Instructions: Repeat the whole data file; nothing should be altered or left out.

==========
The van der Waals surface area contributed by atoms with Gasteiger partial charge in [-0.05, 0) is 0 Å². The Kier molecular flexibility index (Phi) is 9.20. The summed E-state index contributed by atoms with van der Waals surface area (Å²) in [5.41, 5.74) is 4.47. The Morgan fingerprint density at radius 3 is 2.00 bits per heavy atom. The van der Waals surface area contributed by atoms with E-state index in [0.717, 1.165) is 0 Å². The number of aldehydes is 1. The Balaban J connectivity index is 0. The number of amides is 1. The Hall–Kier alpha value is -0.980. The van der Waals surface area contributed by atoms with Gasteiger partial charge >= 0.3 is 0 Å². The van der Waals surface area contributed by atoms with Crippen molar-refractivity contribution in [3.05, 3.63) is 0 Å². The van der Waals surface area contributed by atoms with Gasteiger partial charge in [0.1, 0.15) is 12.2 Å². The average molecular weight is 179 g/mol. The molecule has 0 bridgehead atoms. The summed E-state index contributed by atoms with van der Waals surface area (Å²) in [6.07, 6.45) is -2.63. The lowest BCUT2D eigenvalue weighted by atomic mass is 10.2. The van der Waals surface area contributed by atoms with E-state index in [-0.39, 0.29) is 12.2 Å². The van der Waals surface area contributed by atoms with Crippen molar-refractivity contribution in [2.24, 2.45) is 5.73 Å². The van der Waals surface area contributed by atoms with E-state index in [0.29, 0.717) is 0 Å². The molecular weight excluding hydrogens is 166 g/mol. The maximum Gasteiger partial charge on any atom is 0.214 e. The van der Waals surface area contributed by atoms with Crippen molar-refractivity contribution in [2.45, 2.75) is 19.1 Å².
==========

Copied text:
The van der Waals surface area contributed by atoms with Gasteiger partial charge in [-0.05, 0) is 0 Å². The Kier molecular flexibility index (Phi) is 9.20. The summed E-state index contributed by atoms with van der Waals surface area (Å²) in [5.41, 5.74) is 4.47. The Morgan fingerprint density at radius 3 is 2.00 bits per heavy atom. The van der Waals surface area contributed by atoms with E-state index in [0.717, 1.165) is 0 Å². The number of aldehydes is 1. The Balaban J connectivity index is 0. The number of amides is 1. The Hall–Kier alpha value is -0.980. The van der Waals surface area contributed by atoms with Gasteiger partial charge >= 0.3 is 0 Å². The van der Waals surface area contributed by atoms with Crippen molar-refractivity contribution in [3.05, 3.63) is 0 Å². The van der Waals surface area contributed by atoms with Gasteiger partial charge in [0.1, 0.15) is 12.2 Å². The average molecular weight is 179 g/mol. The molecule has 0 bridgehead atoms. The summed E-state index contributed by atoms with van der Waals surface area (Å²) in [6.07, 6.45) is -2.63. The lowest BCUT2D eigenvalue weighted by atomic mass is 10.2. The van der Waals surface area contributed by atoms with E-state index in [-0.39, 0.29) is 12.2 Å². The van der Waals surface area contributed by atoms with Crippen molar-refractivity contribution in [2.24, 2.45) is 5.73 Å². The van der Waals surface area contributed by atoms with E-state index in [0.29, 0.717) is 0 Å². The molecular weight excluding hydrogens is 166 g/mol. The maximum Gasteiger partial charge on any atom is 0.214 e. The van der Waals surface area contributed by atoms with Crippen molar-refractivity contribution in [2.45, 2.75) is 19.1 Å².